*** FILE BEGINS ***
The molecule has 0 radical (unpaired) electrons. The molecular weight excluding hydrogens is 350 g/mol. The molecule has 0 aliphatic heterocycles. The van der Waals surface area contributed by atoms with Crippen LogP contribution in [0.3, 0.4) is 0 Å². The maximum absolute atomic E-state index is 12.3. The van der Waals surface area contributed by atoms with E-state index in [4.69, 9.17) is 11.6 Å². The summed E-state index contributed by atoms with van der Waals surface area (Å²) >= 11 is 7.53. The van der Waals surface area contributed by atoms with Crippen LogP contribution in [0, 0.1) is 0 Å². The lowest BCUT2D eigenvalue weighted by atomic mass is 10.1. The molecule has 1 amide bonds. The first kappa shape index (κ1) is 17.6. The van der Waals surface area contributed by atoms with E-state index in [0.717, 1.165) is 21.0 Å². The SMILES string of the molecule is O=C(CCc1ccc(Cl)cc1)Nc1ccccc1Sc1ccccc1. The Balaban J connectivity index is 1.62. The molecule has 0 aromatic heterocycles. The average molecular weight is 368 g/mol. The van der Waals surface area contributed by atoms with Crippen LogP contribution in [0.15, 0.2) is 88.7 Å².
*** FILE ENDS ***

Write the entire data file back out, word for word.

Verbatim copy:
The molecule has 0 radical (unpaired) electrons. The molecular weight excluding hydrogens is 350 g/mol. The molecule has 0 aliphatic heterocycles. The van der Waals surface area contributed by atoms with Crippen LogP contribution in [0.3, 0.4) is 0 Å². The maximum absolute atomic E-state index is 12.3. The van der Waals surface area contributed by atoms with E-state index in [4.69, 9.17) is 11.6 Å². The summed E-state index contributed by atoms with van der Waals surface area (Å²) >= 11 is 7.53. The van der Waals surface area contributed by atoms with Crippen LogP contribution in [0, 0.1) is 0 Å². The lowest BCUT2D eigenvalue weighted by atomic mass is 10.1. The molecule has 1 amide bonds. The first kappa shape index (κ1) is 17.6. The van der Waals surface area contributed by atoms with E-state index in [0.717, 1.165) is 21.0 Å². The SMILES string of the molecule is O=C(CCc1ccc(Cl)cc1)Nc1ccccc1Sc1ccccc1. The Balaban J connectivity index is 1.62. The molecule has 0 aromatic heterocycles. The average molecular weight is 368 g/mol. The van der Waals surface area contributed by atoms with Crippen LogP contribution in [0.15, 0.2) is 88.7 Å².